Thursday, November 06, 2008

More Research on the Canadian Health Care Income Gradient

American pundits and activists behave like it doesn't even exist, but income is not only important it is possibly more important in Canada than it is in the U.S. Anyway, in Empirical Economics I found this paper to be interesting by Sun and Stengos:

The absolute health income hypothesis revisited: a semiparametric quantile regression approach

This paper uses the 1998–1999 Canadian National Population Health Survey data to examine the health–income relationship that underlies the absolute income hypothesis. To allow for nonlinearity and data heterogeneity, we use a partially linear semiparametric quantile regression model. The “absolute income hypothesis” is partially true; the negative aging effects appear more pronounced for the ill-healthy population than for the healthy population and when annual income is below 40,000 Canadian dollars.
I wonder if there is a comparable study in the US? The absolute income hypothesis (AIH) suggests that increasing a persons income will improve their health, but at a diminishing rate (aka "concavity"). The alternative theory is the relative income hypothesis, which says it is your income relative to your peer group that determines your health outcomes. Support for the AIH theory suggests that we want to address health care outcomes by focusing on income growth.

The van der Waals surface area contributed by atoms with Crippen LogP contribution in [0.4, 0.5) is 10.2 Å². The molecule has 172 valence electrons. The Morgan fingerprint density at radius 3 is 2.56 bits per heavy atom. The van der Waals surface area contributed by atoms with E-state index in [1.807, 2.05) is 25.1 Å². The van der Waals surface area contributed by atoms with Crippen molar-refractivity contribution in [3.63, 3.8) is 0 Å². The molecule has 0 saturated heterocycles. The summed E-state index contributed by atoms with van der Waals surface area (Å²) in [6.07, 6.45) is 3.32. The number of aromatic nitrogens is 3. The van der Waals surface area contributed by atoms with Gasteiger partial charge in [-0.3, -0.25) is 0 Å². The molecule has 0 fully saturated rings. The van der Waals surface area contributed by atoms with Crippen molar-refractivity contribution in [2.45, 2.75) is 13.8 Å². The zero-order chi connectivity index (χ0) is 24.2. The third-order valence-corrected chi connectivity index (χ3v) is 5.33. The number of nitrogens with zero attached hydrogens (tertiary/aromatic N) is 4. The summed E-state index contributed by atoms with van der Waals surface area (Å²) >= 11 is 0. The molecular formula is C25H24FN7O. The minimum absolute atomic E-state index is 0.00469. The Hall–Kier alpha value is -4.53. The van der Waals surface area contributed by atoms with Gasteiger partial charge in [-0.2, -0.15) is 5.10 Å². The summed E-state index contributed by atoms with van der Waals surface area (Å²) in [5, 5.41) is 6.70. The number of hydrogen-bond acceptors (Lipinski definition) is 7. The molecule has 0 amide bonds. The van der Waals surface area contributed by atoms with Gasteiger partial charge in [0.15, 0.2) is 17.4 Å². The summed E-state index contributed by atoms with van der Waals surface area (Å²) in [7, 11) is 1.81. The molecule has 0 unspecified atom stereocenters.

This paper shows that the AIH holds but is not "globally concave," in that it does not hold for the entire spectrum of the population, but instead applies differently across age groups. The paper is very good so, if you are familiar with quantile regressions, I recommend those with an interest to have a read.

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